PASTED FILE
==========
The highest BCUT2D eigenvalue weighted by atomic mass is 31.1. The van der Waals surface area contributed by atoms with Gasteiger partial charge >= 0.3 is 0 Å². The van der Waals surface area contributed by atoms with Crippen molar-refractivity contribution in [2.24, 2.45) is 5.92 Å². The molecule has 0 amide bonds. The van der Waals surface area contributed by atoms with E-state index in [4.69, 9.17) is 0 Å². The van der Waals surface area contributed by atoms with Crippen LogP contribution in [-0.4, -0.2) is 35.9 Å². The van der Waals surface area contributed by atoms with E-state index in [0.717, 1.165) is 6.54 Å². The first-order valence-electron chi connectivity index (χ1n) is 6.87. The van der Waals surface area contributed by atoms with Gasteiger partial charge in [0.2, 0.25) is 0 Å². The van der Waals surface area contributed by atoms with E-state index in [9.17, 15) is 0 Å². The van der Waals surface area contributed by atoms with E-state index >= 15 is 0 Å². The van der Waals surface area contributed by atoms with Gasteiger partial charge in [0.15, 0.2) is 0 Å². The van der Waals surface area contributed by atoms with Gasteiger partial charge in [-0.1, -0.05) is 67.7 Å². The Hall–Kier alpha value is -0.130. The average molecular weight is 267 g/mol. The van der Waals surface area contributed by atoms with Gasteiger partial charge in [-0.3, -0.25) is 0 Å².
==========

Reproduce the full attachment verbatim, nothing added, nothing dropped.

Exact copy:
The highest BCUT2D eigenvalue weighted by atomic mass is 31.1. The van der Waals surface area contributed by atoms with Gasteiger partial charge >= 0.3 is 0 Å². The van der Waals surface area contributed by atoms with Crippen molar-refractivity contribution in [2.24, 2.45) is 5.92 Å². The molecule has 0 amide bonds. The van der Waals surface area contributed by atoms with E-state index in [4.69, 9.17) is 0 Å². The van der Waals surface area contributed by atoms with Crippen LogP contribution in [-0.4, -0.2) is 35.9 Å². The van der Waals surface area contributed by atoms with E-state index in [0.717, 1.165) is 6.54 Å². The first-order valence-electron chi connectivity index (χ1n) is 6.87. The van der Waals surface area contributed by atoms with Gasteiger partial charge in [0.2, 0.25) is 0 Å². The van der Waals surface area contributed by atoms with E-state index in [9.17, 15) is 0 Å². The van der Waals surface area contributed by atoms with E-state index >= 15 is 0 Å². The van der Waals surface area contributed by atoms with Gasteiger partial charge in [0.15, 0.2) is 0 Å². The van der Waals surface area contributed by atoms with Gasteiger partial charge in [-0.1, -0.05) is 67.7 Å². The Hall–Kier alpha value is -0.130. The average molecular weight is 267 g/mol. The van der Waals surface area contributed by atoms with Gasteiger partial charge in [-0.3, -0.25) is 0 Å².